The coming year will bring "new momentum" to the Afghanistan mission, he said during a talk with Nato foreign ministers in Brussels.
Nato officials have said pledges have so far exceeded an additional 5,000 troops to the mission, but have warned that the total may fall short of US expectations.
More than 20 nations are expected to make firm commitments at a conference on Monday, Rasmussen said.
There are currently around 100,000 troops from 43 countries involved in the US-led operation in Afghanistan.
David Miliband, the British foreign secretary - whose country has so far committed an additional 500 troops - said alliance members must "ask themselves whether they are doing the maximum possible".
"We know the stakes are very high indeed. So this is the time for all of the international community to make sure it steps up to support the efforts of governance in Afghanistan and Pakistan to ensure stability in that crucial part of the world."
Italy's government has approved sending 1,000 extra soldiers to Afghanistan next year, the defence and foreign ministers announced on Thursday.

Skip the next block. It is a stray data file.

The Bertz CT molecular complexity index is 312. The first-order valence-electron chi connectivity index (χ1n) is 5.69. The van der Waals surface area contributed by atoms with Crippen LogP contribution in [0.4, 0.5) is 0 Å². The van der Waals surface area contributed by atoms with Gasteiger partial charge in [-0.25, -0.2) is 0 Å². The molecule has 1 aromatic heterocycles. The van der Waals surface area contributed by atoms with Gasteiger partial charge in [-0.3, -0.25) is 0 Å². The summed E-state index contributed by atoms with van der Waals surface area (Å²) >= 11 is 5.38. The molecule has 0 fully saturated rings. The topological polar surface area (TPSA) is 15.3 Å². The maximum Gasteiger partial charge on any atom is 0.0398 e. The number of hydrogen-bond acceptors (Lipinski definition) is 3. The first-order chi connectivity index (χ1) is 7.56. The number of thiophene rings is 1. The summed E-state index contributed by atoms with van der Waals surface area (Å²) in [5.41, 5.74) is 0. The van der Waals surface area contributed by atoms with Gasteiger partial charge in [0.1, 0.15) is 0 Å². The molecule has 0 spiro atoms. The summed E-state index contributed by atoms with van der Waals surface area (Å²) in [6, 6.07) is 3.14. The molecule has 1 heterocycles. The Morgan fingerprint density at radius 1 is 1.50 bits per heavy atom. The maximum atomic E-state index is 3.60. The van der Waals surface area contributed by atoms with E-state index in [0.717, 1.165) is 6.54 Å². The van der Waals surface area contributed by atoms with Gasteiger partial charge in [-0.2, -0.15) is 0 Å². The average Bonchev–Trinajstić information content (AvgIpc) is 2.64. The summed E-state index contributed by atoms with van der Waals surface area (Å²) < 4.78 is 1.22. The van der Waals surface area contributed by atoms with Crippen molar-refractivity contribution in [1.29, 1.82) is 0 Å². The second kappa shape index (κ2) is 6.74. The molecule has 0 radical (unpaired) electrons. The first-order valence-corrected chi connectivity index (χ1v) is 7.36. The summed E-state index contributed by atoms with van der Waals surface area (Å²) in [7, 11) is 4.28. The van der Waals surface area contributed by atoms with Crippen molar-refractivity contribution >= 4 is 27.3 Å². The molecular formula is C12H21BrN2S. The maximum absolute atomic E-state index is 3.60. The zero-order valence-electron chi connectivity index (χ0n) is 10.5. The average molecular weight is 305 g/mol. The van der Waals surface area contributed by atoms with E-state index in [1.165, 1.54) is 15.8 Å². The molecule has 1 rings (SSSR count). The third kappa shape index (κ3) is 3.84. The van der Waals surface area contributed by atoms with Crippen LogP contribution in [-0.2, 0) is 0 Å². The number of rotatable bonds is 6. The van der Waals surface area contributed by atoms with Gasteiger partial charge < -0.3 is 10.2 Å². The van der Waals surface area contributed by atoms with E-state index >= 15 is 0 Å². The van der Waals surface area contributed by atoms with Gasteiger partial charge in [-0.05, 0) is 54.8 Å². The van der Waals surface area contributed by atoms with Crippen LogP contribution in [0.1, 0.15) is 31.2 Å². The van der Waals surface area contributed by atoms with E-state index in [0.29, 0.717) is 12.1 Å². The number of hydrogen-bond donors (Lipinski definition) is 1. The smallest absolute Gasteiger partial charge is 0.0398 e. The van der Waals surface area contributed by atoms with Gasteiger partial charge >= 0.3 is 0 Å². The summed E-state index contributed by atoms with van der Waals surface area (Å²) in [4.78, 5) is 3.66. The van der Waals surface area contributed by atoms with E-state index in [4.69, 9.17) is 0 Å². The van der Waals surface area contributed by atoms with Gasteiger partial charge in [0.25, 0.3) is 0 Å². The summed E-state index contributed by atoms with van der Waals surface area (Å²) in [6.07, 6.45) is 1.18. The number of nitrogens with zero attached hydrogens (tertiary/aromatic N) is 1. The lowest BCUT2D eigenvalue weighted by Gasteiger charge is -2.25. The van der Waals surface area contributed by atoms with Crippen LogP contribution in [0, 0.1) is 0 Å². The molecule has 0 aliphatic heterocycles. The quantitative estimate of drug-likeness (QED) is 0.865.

In addition to Italy, Britain, Georgia, Poland and Slovakia have all promised increased troop deployments, while key allies France and Germany appear to be leaning more toward providing trainers for Afghan forces.
But the Netherlands and Canada plan to withdraw their respective combat forces of 2,100 and 2,800 over the next two years, reflecting public unease with the war.
The US now has 71,000 troops in Afghanistan, while other Nato members and allies collectively have 38,000 service members there.
With the added reinforcements, the international forces will swell to more than 140,000 soldiers.
Clinton said the United States was seeking a range of help, including civilian assistance and military training, in order to prepare Afghanistan to take charge of its own destiny.
"We've got to bring the Afghan security forces into the fight," she said.